The article originally appeared on on January 4, 2014

(Vivek Kaul is a writer. He tweets @kaul_vivek) 

Global real estate bubble is back with a bang

bubbleVivek Kaul 
One of the major reasons for the current financial crisis were the multiple real estate bubbles which popped up in large parts of the world. These bubbles burst more or less at the same time. This had huge repercussions and the world is still battling with them.
But more than five years after the crisis started, the global real estate bubble is back with a bang.
In the United States, the 20 City S&P/ Case- Shiller Home Price Index, the leading measure of U.S. home prices,
 rose by 13.6% in October 2013, in comparison to a year earlier. This means that real estate prices in October 2013 had risen by 13.6% in comparison to the same period last year.
This is the highest gain in prices since February 2006, when prices had risen by 13.9% in comparison to the year earlier. Real estate prices in the United States, as measured by the 20 City S&P/Case- Shiller Home Price Index had peaked in April 2006.
Prices in London have also been going up at a very high rate. As Albert Edwards of Societe Generale writes in a recent note titled 
Here we go again…and once again no-one is listening “London house prices just rose 10% – in one month… We are in the midst of the mother of all housing bubbles, and although the rest of the country has yet to follow, it inevitably will do so – it always does.”
Similar housing bubbles are being seen in large parts of the world. As economist 
Nouriel Roubini wrote in a recent column “Now, five years later, signs of frothiness, if not outright bubbles, are reappearing in housing markets in Switzerland, Sweden, Norway, Finland, France, Germany, Canada, Australia, New Zealand, and, back for an encore, the UK (well, London). In emerging markets, bubbles are appearing in Hong Kong, Singapore, China, and Israel, and in major urban centers in Turkey, India, Indonesia, and Brazil.”
This is something that even Edwards of Societe Generale agrees with. As he writes in a recent note titled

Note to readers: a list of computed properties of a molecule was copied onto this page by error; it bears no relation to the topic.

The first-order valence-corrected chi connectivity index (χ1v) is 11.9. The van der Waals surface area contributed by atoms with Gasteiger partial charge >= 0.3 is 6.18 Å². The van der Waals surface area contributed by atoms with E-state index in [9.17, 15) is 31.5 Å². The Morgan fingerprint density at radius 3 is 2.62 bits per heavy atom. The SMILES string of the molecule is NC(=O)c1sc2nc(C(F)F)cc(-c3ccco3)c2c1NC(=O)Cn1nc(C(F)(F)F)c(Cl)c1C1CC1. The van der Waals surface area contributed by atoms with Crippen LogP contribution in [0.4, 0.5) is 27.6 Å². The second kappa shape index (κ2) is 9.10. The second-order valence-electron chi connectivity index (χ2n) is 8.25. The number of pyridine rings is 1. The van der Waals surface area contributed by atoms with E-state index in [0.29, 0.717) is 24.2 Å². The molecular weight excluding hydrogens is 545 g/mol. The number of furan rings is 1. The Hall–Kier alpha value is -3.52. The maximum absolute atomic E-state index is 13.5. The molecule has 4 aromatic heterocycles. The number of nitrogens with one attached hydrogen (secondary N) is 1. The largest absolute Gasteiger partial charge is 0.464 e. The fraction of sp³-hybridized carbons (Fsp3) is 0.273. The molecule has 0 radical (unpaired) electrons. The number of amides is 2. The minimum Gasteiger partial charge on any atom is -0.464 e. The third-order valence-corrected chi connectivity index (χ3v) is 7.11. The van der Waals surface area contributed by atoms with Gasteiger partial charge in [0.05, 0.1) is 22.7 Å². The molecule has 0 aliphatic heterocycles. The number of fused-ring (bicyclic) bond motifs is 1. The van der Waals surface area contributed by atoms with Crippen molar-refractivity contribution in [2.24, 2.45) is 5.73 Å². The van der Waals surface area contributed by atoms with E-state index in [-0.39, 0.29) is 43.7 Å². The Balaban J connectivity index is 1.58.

If UK Chancellor George Osborne is a moron, Fitch’s Charlene Chu is a heroine “To be sure the UK is nowhere near the most expensive, with some of the usual suspects such as Canada, Australia and New Zealand even worse.”
So what explains such fast rise in real estate prices all over the world? Most of the western world is going through a phase of very low economic growth. Given this incomes haven’t been rising. In fact, they have been falling. 
As Gary Dorsch, editor of Global Money Trends newsletterpoints out in his latest newsletter “For Middle America, real disposable income has declined. The Median household income fell to $51,404 in Feb ‘13, or -5.6% lower than in June ‘09, the month the recovery technically began. The average income of the poorest 20% of households fell -8% to levels last seen in the Reagan era.”
A similar case seems to be playing out in Great Britain as well, wherein anyone looking to buy his first house has to shell out nearly half his income as an EMI. As Edwards writes “The Nationwide Building Society data shows that the average first time buyer in London is paying over 50% of their take home pay in mortgage payments – and that is when interest rates are close to zero.”
Given this, it is only fair to say that there is a housing bubble on. And the only possible explanation for it is the easy money policy run by governments and central banks all over the Western world to revive economic growth. A lot of money has been printed in recent years to ensure that interest rates continue to remain at low levels. As Edwards puts it “The London housing bubble is no longer driven by Asian or eurozone buyers looking for safe havens. This bubble, like the one in the mid-noughties, is about excessively loose monetary policy and light touch regulation.”
What is true about London is true about other parts of the Western world as well. Of course, the usual explanations defending the rapid rise in real estate prices are being made as well. The top reason on this list is that there is only so much land going around, and, hence, real estate prices can only go up. Then there are the usual reasons of population pressures and economic growth pushing real estate prices upwards.
It needs to be pointed out here is that land is really not an issue in countries like United States and Australia. And this reflects in the numbers as well. As Alan S. Blinder writes in 
After the Music Stopped “The historical comparison reveals a stunning—and virtually unknown—fact: On balance, the relative prices of houses in America barely changed over more than a century! To be precise, the average annual relative price increase from 1890 to 1997 was just 0.09 percent.”
This is something that George A. Akerlof and Robert J. Shiller also point out in 
Animal Spirits. As they write “Moreover, real home prices in the United States rose only by 24% from 1900 to 2000, or 0.2% per year. Apparently land hasn’t been the constraint on home construction. So home prices have had negligible real appreciation from the source.” Real home prices are prices which have been adjusted for inflation.
In Europe, land is limited, but the population growth rate is limited as well. In 2013, it is estimated that the population in the European Union went up by 0.21%. Also, real estate prices do fall in places where land is limited. Take the case of Japan. As Akerlof and Shiller point out“Urban land prices have recently fallen in Japan (where land is every bit as scarce as it is in other countries). In fact they fell 68% in real terms in major Japanese cities from 1991 to 2006.”